Versus the competiton:
One for the Haul of Fame
2004 Ford F250 Lariat King Ranch
I call it the Fairfax Dump. But its real name is much longer, its real purpose much larger.
Officially it’s the Covanta Fairfax Inc. Energy Resource Recovery Facility, off Exit 161 of Interstate 95.
People from Northern Virginia and the District of Columbia bring loads of trash there. The refuse, up to 3,000 tons a day, is burned and turned into electricity, which flows to 75,000 area homes via Dominion Virginia Power Co.
It’s a habitat for environmentalists and trucks, including this week’s test vehicle, the 2004 Ford F250 Lariat King Ranch pickup.
Dump culture is inherently truck culture. People who arrive in cars, minivans and station wagons get funny looks from gatekeepers who collect fees for solid-waste disposal. Fellow trash truckers look askance at the car crowd, too. They look, laugh and smirk. “Rookie!” You can hear it in their eyes.
But when you show up in the King Ranch version of the F250 Lariat, with its 325-horsepower turbo diesel V-8 growling beneath the hood, people show respect. They smile at you at the weigh station and tell you to have a nice day.
My wife, Mary Anne, and I got much positive reinforcement on a recent weekend spent hauling truckloads of construction debris. “Nice truck!” one gatekeeper said. “Wow!” said another. “You got a bed liner in that thing, dontcha? Truck that nice gotta have a bed liner.”
The F250 Lariat had an optional cargo-bed liner. I shudder to think about damage that could have been done to the finish of an unprotected cargo bed by our loads of broken drywall, jagged timber and metal framing. But there was no need to repair, repaint or touch up any part of the bed after our last run. We simply swept and washed the thing and called it a day.
After driving the diesel-powered F250 Lariat, and a comparable GMC Sierra 2500 Heavy Duty with a 6.6-liter Duramax Turbo Diesel, I vowed that the next truck I buy will be a diesel, too. Diesel is seductive. It’s more fuel-efficient than gasoline. But that virtue is more one of convenience — you spend less time worrying about whether you have enough fuel — than it is economical.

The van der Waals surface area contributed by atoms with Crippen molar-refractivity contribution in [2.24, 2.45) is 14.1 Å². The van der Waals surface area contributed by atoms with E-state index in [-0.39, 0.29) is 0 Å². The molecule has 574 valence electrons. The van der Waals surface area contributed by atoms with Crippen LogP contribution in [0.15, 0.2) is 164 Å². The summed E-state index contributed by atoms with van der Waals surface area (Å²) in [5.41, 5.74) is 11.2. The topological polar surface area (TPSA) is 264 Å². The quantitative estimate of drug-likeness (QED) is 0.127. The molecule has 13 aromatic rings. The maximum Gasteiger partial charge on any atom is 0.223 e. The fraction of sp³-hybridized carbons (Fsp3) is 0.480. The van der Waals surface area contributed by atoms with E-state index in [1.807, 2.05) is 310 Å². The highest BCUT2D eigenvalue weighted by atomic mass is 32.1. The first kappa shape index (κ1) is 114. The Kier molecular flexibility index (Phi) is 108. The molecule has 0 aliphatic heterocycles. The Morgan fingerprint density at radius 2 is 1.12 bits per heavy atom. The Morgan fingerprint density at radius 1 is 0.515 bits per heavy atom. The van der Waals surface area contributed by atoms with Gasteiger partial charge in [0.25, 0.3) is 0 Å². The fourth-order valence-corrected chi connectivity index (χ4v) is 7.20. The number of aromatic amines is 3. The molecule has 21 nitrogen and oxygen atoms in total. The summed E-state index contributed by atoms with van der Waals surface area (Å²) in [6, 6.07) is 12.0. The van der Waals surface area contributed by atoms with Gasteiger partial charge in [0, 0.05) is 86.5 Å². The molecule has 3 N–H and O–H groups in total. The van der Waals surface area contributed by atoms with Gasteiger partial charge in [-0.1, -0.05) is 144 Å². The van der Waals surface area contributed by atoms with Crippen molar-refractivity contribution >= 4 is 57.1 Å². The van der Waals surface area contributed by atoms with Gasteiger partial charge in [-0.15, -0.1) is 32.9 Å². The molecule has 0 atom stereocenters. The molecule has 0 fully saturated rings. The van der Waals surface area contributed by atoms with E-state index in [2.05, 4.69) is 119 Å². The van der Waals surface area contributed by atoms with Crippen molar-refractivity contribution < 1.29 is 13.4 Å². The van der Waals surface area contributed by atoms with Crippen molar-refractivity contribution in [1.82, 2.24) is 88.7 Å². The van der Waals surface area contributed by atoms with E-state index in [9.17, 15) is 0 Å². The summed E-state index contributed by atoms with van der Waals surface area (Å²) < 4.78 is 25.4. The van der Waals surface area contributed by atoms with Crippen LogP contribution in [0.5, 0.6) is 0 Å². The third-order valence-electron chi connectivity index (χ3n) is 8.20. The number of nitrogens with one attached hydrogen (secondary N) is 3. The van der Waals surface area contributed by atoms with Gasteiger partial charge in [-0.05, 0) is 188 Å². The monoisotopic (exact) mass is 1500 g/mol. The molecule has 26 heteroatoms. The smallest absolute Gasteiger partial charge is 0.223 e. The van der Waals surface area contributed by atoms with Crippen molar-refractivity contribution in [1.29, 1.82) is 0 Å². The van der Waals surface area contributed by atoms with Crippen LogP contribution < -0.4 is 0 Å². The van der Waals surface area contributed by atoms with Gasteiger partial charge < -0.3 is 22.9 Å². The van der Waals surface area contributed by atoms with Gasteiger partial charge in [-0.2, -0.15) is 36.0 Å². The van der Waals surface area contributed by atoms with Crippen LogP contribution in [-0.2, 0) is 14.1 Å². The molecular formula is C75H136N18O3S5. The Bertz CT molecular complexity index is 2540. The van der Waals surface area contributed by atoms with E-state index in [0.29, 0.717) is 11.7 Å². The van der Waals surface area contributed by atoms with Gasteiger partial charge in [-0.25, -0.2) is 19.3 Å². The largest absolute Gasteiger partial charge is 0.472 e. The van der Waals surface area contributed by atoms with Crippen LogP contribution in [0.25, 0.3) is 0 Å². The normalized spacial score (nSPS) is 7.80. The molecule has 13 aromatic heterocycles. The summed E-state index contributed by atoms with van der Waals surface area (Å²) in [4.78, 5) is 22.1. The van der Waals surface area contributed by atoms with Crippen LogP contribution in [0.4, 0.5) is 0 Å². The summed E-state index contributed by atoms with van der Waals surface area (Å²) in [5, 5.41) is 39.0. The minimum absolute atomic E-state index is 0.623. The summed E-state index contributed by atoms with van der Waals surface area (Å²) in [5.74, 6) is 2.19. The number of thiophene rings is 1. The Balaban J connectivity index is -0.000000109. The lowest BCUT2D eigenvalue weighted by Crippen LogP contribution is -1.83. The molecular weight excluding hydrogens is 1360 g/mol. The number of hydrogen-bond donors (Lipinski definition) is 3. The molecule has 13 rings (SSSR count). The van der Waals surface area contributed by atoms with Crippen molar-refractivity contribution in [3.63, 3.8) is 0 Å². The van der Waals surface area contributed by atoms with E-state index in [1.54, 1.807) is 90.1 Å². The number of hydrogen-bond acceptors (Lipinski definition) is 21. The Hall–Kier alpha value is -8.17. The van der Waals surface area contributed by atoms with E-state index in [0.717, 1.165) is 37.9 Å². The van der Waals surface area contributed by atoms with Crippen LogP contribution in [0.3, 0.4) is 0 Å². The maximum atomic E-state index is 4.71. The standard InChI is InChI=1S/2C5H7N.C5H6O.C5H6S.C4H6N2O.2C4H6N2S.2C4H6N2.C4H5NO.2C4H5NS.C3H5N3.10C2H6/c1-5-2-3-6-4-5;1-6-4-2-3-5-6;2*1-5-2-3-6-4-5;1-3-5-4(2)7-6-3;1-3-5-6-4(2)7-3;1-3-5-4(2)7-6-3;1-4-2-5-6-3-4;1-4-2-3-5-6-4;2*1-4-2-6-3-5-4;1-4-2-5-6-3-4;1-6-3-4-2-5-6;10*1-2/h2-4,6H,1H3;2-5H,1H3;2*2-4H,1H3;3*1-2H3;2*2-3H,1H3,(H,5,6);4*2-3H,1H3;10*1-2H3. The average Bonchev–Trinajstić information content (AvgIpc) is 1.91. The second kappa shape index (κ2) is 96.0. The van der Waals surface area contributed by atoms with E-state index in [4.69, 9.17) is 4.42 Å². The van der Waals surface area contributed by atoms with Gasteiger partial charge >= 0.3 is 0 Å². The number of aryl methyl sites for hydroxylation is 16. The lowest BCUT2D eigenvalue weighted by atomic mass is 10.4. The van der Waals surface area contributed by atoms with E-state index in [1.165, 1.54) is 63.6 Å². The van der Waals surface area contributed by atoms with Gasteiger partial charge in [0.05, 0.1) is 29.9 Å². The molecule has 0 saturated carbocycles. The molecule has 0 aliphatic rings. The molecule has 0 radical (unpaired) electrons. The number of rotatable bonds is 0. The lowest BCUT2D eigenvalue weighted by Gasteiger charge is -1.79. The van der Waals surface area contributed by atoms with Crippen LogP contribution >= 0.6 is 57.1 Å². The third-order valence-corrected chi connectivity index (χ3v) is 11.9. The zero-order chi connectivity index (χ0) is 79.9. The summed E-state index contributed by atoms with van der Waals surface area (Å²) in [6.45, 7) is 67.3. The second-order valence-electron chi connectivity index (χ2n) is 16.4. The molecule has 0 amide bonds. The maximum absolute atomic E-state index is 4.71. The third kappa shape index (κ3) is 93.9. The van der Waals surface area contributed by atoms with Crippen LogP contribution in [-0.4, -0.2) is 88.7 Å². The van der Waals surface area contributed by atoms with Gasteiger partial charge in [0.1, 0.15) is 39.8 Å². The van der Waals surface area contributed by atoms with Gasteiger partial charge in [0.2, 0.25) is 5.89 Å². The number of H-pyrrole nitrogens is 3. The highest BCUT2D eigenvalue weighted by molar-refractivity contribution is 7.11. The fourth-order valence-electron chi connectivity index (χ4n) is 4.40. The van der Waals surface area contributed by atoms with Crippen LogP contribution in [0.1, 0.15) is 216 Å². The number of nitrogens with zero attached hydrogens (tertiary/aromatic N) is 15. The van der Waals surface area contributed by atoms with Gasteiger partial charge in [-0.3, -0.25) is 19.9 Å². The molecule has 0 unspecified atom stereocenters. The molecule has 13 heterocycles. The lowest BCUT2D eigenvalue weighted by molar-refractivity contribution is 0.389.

Big diesel engines are expensive. For example, the 6-liter Powerstroke V-8 installed in the test truck is a $5,085 option. You’d have to save a lot of fuel to make up that money, and your chances of recouping that amount are minimal in a U.S. marketplace where gas stations routinely charge more for diesel fuel than they do for gasoline.
But if you can afford the extra cost, diesel is the way to go if you want to haul heavy trash or tow big trailers. There wasn’t the least amount of strain, not even a hint of groan, in the F250 Lariat’s engine on our up-and-down trips along I-95. In fact, I worked hard to stay within reasonable proximity of posted highway speed limits.
The test t ruck came with four-wheel drive. It cleared the ground by 8.3 inches. Curb weight — the weight of the vehicle with all of its fluids and original equipment, minus driver and passengers — was 6,410 pounds. With me and Mary Anne and all the junk in the cargo bed, we were tipping the dump’s weight scales by as much as 7,200 pounds. Yet, the F250 Lariat, at speeds up to 60 mph, remained remarkably stable.
Stability, of course, doesn’t mean comfort. The F250 Lariat is plush — Castano Brown leather seating surfaces and cabin inserts, captain’s chairs up front, lots of stretch room for three rear passengers, premium stereo and power sunroof. But it’s still a no-foolin’ truck fixed with non-independent live axles with leaf springs, shock absorbers, and stabilizer bars in the front and rear suspensions. Translation: It rides like a truck.
We marveled over how the things left at the “resource recovery facility” were reduced to ashes in the waste incinerators, which bu n at 1,800 degrees Fahrenheit. Years of working, shopping, buying, adding on, tearing out and financing were gone in minutes. The residue was buried in an adjacent landfill.
Mary Anne suggested that perhaps we should shop less and “live more.” We’ll see.
Nuts & Bolts
Complaints: Interior is plush, but instrument panel is dated. Though the diesel in the 2004 F250 Lariat is far quieter than predecessor diesels, it’s still quite noisy.
Praise: The power, the glory, the feeling that you can haul anything anywhere. The joy of being taken seriously by fellow trash truckers. I like that.
Ride, acceleration and handling: If you’re looking for a sedan ride in a pickup, shop elsewhere. This is no wimpmobile. Excellent acceleration loaded and unloaded. Excellent braking under both conditions. Remarkably good handling.
Head-turning quotient: Truly high and mighty — and loved for being that way.
Capacities: The truck sits five people. Maximum payload is 2,390 pounds. F250 models, depending on equipment and vehicle type (regular or crew cab, two- or four-wheel drive) can tow up to 14,200 pounds. Fuel capacity is 38 gallons. Use 1D or 2D diesel.
Mileage: We averaged 19 miles per gallon of diesel.
Safety: Standard four-wheel anti-lock brakes, child safety-seat anchors, dual front air bags, high intimidation factor. It’s good to be King.
Price: Big bucks. Base F250 Lariat price is $35,750. Dealer invoice on base model is $31,326. The King Ranch version with the 6-liter turbo diesel is $46,625 (including $5,085 for the diesel engine, $2,995 for the King Ranch trim package and a $795 transportation charge).
Purse-strings note: Hey, you pay the cost to be the boss. Compare with Chevrolet Silverado/GMC Sierra 2500 HD with Duramax and the Dodge Ram Pickup 2500.